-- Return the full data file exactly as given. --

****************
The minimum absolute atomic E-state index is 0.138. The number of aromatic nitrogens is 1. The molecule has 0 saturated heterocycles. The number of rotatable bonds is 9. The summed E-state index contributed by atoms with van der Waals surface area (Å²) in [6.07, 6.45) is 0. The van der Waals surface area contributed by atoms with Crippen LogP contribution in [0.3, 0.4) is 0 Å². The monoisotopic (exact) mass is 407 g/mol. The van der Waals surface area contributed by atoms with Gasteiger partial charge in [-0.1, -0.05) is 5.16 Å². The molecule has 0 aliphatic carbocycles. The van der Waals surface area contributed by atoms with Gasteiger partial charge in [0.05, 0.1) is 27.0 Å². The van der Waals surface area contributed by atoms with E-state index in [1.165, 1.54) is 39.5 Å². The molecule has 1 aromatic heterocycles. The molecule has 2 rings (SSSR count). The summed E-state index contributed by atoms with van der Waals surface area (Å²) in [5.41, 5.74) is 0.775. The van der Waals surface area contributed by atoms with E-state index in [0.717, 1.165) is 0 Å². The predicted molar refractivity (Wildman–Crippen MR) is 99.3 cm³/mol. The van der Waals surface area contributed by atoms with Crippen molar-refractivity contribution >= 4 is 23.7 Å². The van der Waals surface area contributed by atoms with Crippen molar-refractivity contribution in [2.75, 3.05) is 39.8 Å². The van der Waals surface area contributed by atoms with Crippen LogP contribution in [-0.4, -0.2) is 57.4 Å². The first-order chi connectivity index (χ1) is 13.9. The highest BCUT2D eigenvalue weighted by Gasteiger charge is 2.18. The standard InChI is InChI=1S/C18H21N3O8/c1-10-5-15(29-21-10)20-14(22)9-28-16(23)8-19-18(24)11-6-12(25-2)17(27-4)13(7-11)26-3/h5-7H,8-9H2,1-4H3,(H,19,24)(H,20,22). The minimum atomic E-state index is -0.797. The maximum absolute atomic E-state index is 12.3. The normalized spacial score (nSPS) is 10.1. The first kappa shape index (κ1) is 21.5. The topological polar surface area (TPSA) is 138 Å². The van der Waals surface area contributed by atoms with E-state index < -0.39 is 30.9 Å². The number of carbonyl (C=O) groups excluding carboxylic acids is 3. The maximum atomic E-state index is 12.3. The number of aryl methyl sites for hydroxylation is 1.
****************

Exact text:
The minimum absolute atomic E-state index is 0.138. The number of aromatic nitrogens is 1. The molecule has 0 saturated heterocycles. The number of rotatable bonds is 9. The summed E-state index contributed by atoms with van der Waals surface area (Å²) in [6.07, 6.45) is 0. The van der Waals surface area contributed by atoms with Crippen LogP contribution in [0.3, 0.4) is 0 Å². The monoisotopic (exact) mass is 407 g/mol. The van der Waals surface area contributed by atoms with Gasteiger partial charge in [-0.1, -0.05) is 5.16 Å². The molecule has 0 aliphatic carbocycles. The van der Waals surface area contributed by atoms with Gasteiger partial charge in [0.05, 0.1) is 27.0 Å². The van der Waals surface area contributed by atoms with E-state index in [1.165, 1.54) is 39.5 Å². The molecule has 1 aromatic heterocycles. The molecule has 2 rings (SSSR count). The summed E-state index contributed by atoms with van der Waals surface area (Å²) in [5.41, 5.74) is 0.775. The van der Waals surface area contributed by atoms with E-state index in [0.717, 1.165) is 0 Å². The predicted molar refractivity (Wildman–Crippen MR) is 99.3 cm³/mol. The van der Waals surface area contributed by atoms with Crippen molar-refractivity contribution >= 4 is 23.7 Å². The van der Waals surface area contributed by atoms with Crippen molar-refractivity contribution in [2.75, 3.05) is 39.8 Å². The van der Waals surface area contributed by atoms with Crippen LogP contribution in [-0.4, -0.2) is 57.4 Å². The first-order chi connectivity index (χ1) is 13.9. The highest BCUT2D eigenvalue weighted by Gasteiger charge is 2.18. The standard InChI is InChI=1S/C18H21N3O8/c1-10-5-15(29-21-10)20-14(22)9-28-16(23)8-19-18(24)11-6-12(25-2)17(27-4)13(7-11)26-3/h5-7H,8-9H2,1-4H3,(H,19,24)(H,20,22). The minimum atomic E-state index is -0.797. The maximum absolute atomic E-state index is 12.3. The normalized spacial score (nSPS) is 10.1. The first kappa shape index (κ1) is 21.5. The topological polar surface area (TPSA) is 138 Å². The van der Waals surface area contributed by atoms with E-state index < -0.39 is 30.9 Å². The number of carbonyl (C=O) groups excluding carboxylic acids is 3. The maximum atomic E-state index is 12.3. The number of aryl methyl sites for hydroxylation is 1.